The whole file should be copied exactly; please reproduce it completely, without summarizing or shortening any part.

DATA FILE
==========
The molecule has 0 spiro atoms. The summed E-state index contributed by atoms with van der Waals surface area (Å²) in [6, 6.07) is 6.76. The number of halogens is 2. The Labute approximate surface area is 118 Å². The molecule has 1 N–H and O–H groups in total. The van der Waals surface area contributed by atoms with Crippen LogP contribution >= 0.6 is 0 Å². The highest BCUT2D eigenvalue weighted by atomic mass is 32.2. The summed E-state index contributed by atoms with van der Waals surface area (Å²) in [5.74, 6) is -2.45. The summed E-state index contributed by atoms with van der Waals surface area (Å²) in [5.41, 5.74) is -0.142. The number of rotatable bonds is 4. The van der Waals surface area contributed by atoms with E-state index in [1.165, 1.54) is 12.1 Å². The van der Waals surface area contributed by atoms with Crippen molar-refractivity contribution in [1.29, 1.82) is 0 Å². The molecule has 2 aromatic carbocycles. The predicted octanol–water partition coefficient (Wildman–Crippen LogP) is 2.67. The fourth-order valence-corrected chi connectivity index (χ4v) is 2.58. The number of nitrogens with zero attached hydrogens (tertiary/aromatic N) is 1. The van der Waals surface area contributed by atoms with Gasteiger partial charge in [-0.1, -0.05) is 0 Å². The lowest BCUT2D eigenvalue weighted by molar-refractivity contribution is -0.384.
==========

The molecule has 0 spiro atoms. The summed E-state index contributed by atoms with van der Waals surface area (Å²) in [6, 6.07) is 6.76. The number of halogens is 2. The Labute approximate surface area is 118 Å². The molecule has 1 N–H and O–H groups in total. The van der Waals surface area contributed by atoms with Crippen LogP contribution >= 0.6 is 0 Å². The highest BCUT2D eigenvalue weighted by atomic mass is 32.2. The summed E-state index contributed by atoms with van der Waals surface area (Å²) in [5.74, 6) is -2.45. The summed E-state index contributed by atoms with van der Waals surface area (Å²) in [5.41, 5.74) is -0.142. The number of rotatable bonds is 4. The van der Waals surface area contributed by atoms with E-state index in [1.165, 1.54) is 12.1 Å². The van der Waals surface area contributed by atoms with Crippen molar-refractivity contribution in [1.29, 1.82) is 0 Å². The molecule has 2 aromatic carbocycles. The predicted octanol–water partition coefficient (Wildman–Crippen LogP) is 2.67. The fourth-order valence-corrected chi connectivity index (χ4v) is 2.58. The number of nitrogens with zero attached hydrogens (tertiary/aromatic N) is 1. The van der Waals surface area contributed by atoms with Gasteiger partial charge in [-0.1, -0.05) is 0 Å². The lowest BCUT2D eigenvalue weighted by molar-refractivity contribution is -0.384.